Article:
Acting DNI in the spotlight

The saga began with a complaint to Atkinson, the intelligence community's internal watchdog, about allegedly improper commitments made by President Trump to a foreign leader.

The complaint was later released by the House intelligence committee; read it here.

That led, on Wednesday, to the extraordinary release by the White House of the account of a call in which Trump asked Ukraine's president to investigate the family of former Vice President Joe Biden.

Maguire vowed before the hearing, in general terms, that he will do his duty in handling the Ukraine affair — but he also denied a press report on Wednesday that he had threatened to resign if he was constrained from talking with lawmakers.

Maguire found himself in the job following Trump's removal of the Senate-confirmed former DNI, Dan Coats, and the resignation of his deputy, Sue Gordon.

There is no word as to when the White House might nominate their full-time replacements.

So in the meantime, Maguire is caught in the midst of the latest contretemps involving Trump, the intelligence community and a foreign government. He stressed that he sees himself as outside the political arena.

At the same time, however, the acting DNI acknowledged that the biggest challenge facing the intelligence community faces today is securing American elections — which bears on the issue raised by the Trump phone call with Ukraine's president.

President sanguine

Trump told reporters on Wednesday that he had at least one other phone call with Ukrainian President Volodymyr Zelenskiy, as did Vice President Pence — calls that Trump said were also innocent.

Trump said he was willing to release a transcript of those earlier calls, but he was dismissive about the reaction by Democrats.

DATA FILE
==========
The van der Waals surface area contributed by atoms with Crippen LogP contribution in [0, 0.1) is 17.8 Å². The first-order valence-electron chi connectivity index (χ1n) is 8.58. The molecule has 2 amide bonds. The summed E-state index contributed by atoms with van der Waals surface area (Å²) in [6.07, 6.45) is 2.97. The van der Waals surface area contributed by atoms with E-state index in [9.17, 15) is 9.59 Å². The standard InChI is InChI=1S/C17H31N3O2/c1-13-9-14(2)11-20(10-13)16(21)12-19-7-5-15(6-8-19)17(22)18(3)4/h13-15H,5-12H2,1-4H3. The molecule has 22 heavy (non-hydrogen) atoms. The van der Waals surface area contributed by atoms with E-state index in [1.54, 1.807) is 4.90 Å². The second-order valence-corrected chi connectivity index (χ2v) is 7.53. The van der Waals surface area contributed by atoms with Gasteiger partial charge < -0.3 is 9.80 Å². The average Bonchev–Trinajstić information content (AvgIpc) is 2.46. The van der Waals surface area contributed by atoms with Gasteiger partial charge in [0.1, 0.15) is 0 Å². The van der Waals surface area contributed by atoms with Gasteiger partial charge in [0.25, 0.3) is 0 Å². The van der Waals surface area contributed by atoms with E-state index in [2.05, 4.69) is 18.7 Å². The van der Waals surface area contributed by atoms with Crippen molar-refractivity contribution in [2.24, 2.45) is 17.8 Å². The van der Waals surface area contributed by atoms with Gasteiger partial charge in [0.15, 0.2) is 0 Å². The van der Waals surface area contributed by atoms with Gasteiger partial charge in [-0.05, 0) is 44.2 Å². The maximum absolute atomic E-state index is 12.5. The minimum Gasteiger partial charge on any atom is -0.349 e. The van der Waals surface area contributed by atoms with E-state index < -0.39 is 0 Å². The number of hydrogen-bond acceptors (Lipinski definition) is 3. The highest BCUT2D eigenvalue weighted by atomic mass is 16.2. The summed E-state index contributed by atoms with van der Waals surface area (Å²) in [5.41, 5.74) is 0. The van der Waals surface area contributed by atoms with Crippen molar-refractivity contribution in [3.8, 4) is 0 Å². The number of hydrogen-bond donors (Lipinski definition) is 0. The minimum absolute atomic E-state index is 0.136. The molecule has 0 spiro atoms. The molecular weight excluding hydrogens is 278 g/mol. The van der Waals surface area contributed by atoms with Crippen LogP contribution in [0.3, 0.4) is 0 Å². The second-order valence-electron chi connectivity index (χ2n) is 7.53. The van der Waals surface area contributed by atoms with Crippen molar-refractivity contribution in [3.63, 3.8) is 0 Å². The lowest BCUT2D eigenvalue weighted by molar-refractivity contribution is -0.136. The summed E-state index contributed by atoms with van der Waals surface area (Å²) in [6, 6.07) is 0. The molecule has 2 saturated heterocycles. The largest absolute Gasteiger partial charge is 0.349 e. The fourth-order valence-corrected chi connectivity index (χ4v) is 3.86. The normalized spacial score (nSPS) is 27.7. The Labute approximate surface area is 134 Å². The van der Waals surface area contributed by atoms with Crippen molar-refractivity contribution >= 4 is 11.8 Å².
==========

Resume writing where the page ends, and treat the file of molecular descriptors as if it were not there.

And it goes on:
"Impeachment, for that?" he said. "When you have a wonderful meeting — a wonderful phone conversation?"

The president stuck by his characterization of what he called the real Ukraine story — one he said was about "corruption" involving Biden, his family, Ukraine and China.

Trump responded to a question about whether his request to Ukraine's leader was improper by charging that former President Barack Obama and conspirators within the U.S. government had persecuted him in the earlier Russia imbroglio.

White House press secretary Stephanie Grisham added on Thursday that the administration has been cooperating all along with revealing the documents at issue in the Ukraine affair — first the partial transcript and then the complaint.

"The president took the extraordinary and transparent steps of releasing the full, unredacted, and declassified transcript of his call with President Zelenskyy, which forms the heart of the complaint, as well as the complaint itself. That is because he has nothing to hide," she said in a statement.

Trump's allies on the intelligence committee complained about what they called Democrats' baseless allegations that Magquire has been a White House toady.

Ranking Member Devin Nunes, R-Calif., also blamed what he called another conspiracy inside Washington aimed at Trump.

"I want to congratulate the Democrats on the rollout of their latest information warfare operation against the president," he said.

Biden, meanwhile, has denied any wrongdoing and condemned what he called conspiracy theorizing by Trump and the president's supporters.

The former vice president repeated on Wednesday his earlier call that Trump cooperate with Congress' investigations into the Ukraine affair and said that if Trump doesn't, he'll throw his support behind impeachment.

"It is a tragedy for this country that our president put personal politics above his sacred oath," Biden said. "He has put his own political interests over our national security interests, which is bolstering Ukraine against Russian pressure."

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Philip Ewing is an election security editor with NPR's Washington Desk. He helps oversee coverage of election security, voting, disinformation, active measures and other issues. Ewing joined the Washington Desk from his previous role as NPR's national security editor, in which he helped direct coverage of the military, intelligence community, counterterrorism, veterans and more. He came to NPR in 2015 from Politico, where he was a Pentagon correspondent and defense editor. Previously, he served as managing editor of, and before that he covered the U.S. Navy for the Military Times newspapers.